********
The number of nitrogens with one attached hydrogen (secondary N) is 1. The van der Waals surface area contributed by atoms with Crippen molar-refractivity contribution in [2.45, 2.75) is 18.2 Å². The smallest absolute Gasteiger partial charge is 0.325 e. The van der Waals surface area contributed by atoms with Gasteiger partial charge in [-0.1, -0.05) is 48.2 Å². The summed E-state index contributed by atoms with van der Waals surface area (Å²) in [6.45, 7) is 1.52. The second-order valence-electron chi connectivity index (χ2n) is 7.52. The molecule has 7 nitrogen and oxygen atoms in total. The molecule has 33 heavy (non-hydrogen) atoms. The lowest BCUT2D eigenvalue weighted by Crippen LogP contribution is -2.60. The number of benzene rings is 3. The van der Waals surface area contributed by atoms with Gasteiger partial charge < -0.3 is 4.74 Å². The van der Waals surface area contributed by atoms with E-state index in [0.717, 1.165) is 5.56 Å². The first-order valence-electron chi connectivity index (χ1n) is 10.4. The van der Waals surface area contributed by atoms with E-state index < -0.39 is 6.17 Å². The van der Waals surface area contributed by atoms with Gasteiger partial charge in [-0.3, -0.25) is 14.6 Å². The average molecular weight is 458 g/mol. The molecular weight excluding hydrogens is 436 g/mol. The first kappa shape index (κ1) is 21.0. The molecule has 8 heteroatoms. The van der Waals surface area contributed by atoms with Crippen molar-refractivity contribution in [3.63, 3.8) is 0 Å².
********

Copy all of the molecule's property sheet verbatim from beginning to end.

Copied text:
The number of nitrogens with one attached hydrogen (secondary N) is 1. The van der Waals surface area contributed by atoms with Crippen molar-refractivity contribution in [2.45, 2.75) is 18.2 Å². The smallest absolute Gasteiger partial charge is 0.325 e. The van der Waals surface area contributed by atoms with Gasteiger partial charge in [-0.1, -0.05) is 48.2 Å². The summed E-state index contributed by atoms with van der Waals surface area (Å²) in [6.45, 7) is 1.52. The second-order valence-electron chi connectivity index (χ2n) is 7.52. The molecule has 7 nitrogen and oxygen atoms in total. The molecule has 33 heavy (non-hydrogen) atoms. The lowest BCUT2D eigenvalue weighted by Crippen LogP contribution is -2.60. The number of benzene rings is 3. The van der Waals surface area contributed by atoms with Gasteiger partial charge < -0.3 is 4.74 Å². The van der Waals surface area contributed by atoms with E-state index in [0.717, 1.165) is 5.56 Å². The first-order valence-electron chi connectivity index (χ1n) is 10.4. The van der Waals surface area contributed by atoms with E-state index < -0.39 is 6.17 Å². The van der Waals surface area contributed by atoms with Gasteiger partial charge in [-0.3, -0.25) is 14.6 Å². The average molecular weight is 458 g/mol. The molecular weight excluding hydrogens is 436 g/mol. The first kappa shape index (κ1) is 21.0. The molecule has 8 heteroatoms. The van der Waals surface area contributed by atoms with Crippen molar-refractivity contribution in [3.63, 3.8) is 0 Å².